Title IX does not currently achieve the bill’s original purpose of equal opportunity between the sexes because the tests used to measure compliance are flawed, the required balance of funding between male and female sports teams is skewed due to revenue sports, and there is a vast amount of misinformation about the results of Title IX hiding its failures.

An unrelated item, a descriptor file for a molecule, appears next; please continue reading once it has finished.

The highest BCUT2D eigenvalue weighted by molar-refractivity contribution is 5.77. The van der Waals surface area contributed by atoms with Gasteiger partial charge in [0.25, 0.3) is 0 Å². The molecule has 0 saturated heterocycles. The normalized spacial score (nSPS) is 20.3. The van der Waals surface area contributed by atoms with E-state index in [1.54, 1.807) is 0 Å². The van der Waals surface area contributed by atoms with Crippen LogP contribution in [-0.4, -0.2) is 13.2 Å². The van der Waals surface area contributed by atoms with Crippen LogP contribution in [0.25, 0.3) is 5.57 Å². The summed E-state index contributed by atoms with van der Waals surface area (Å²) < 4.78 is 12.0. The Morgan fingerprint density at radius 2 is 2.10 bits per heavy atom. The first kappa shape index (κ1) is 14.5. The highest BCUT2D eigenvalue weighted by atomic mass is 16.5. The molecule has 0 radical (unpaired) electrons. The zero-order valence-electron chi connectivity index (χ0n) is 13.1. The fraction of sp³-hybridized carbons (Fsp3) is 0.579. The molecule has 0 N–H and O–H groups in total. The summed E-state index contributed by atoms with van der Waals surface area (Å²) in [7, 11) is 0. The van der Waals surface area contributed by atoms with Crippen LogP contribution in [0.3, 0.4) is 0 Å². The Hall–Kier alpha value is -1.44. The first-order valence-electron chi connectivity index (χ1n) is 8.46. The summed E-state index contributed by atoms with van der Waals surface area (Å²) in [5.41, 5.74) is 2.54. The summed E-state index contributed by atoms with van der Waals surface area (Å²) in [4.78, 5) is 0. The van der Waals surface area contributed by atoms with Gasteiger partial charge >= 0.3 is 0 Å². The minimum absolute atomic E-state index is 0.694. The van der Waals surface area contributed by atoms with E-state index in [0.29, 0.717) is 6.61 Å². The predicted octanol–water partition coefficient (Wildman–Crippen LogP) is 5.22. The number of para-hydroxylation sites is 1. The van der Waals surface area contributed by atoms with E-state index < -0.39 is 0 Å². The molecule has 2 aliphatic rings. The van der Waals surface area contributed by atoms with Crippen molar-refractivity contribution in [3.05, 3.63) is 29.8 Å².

Bentley, Eric (2005) Title IX: The Technical Knockout For Men's Non-Revenue Sports. Journal of Law & Education, 33, 139-166. This provides an argument that men’s intercollegiate sports should not be dropped in order to reach Title IX compliance. The article states that colleges should look to increase women’s sports to achieve substantial proportionality rather than the cheaper, quicker option of decreasing the amount of men’s sports. It states that while most athletic departments operate at a deficit of $600,000 dollars, coaches are paid such high salaries that adding an additional $15,000-20,000 female sport should take president over cutting already active men’s sports. The articles cites Title IX’s wording as reasoning, stating that “If Congress intended financial considerations to be a factor in determining if the institution is denying a person participation in an educational program, it would have so provided” (Bentley, 2005). This source is credible because it was published in the Journal of Law & Education with relevant information regarding the cutting of men’s teams, and it provides exact situations where they apply. Dubois, Paul E. (1999). Title IX: A Critique From the Underclass. Physical Educator, 56(3), 159-168. This article discusses some of the major problems with using the “proportionality prong” of Title IX as the main indicator of whether or not a school is in compliance. It goes on to explain how school manipulate the size and number of their men’s non-commercial sports to keep the number of male participants down and how it is counterintuitive to the goals expressed by Title IX. The article continues that Title IX was never meant to be an affirmative action law, but rather “like Title VI and Title VII, Title IX is an anti-discrimination statute” and has just been twisted to become different than what it was originally intended to be. The article finally proposes some long and short-term solutions to the problems it presented (Dubois, 1999). This source is credible because it is a peer reviewed paper with relevant information regarding the cutting of men’s teams’ funding and discusses errors with football being such a big sport. Gavora, Jessica (2002) Tilt! TIME'S UP FOR TITLE IX SPORTS. American Spectator, 35(3), 64-68. This article begins by quoting a study that has determined that males and females are born with differences and that expecting the same from all men and women when they are older does not make sense. It then goes on to complement the original Title IX, but almost immediately rebuke it by stating that it has “interpreted and twisted and bent” and that it has changed to discriminate against men (Gavora, 2002). It states that many colleges are dropping men’s sports like crew, swimming and diving due to both finical problems and Title IX compliance. The article continues that rising cost of sports, along with the forced equality, is not allowing colleges to expand their options; rather they are forced to cut back, and women’s sports are untouchable. This source is credible because it is a peer reviewed paper with relevant information regarding the problems associated with all the forms of testing done by the Office for Civil Rights in regards to Title IX. Haglund, Eric (2005) Staring Down the Elephant: College Football and Title IX Compliance. Journal of Law & Education, 34, 439-452. This article recommends that schools cut sports and in general downgrade the faculties for the “overrepresented gender [males] while keeping opportunities stable for the underrepresented gender [females].” It proposes some alternate reasons, other...
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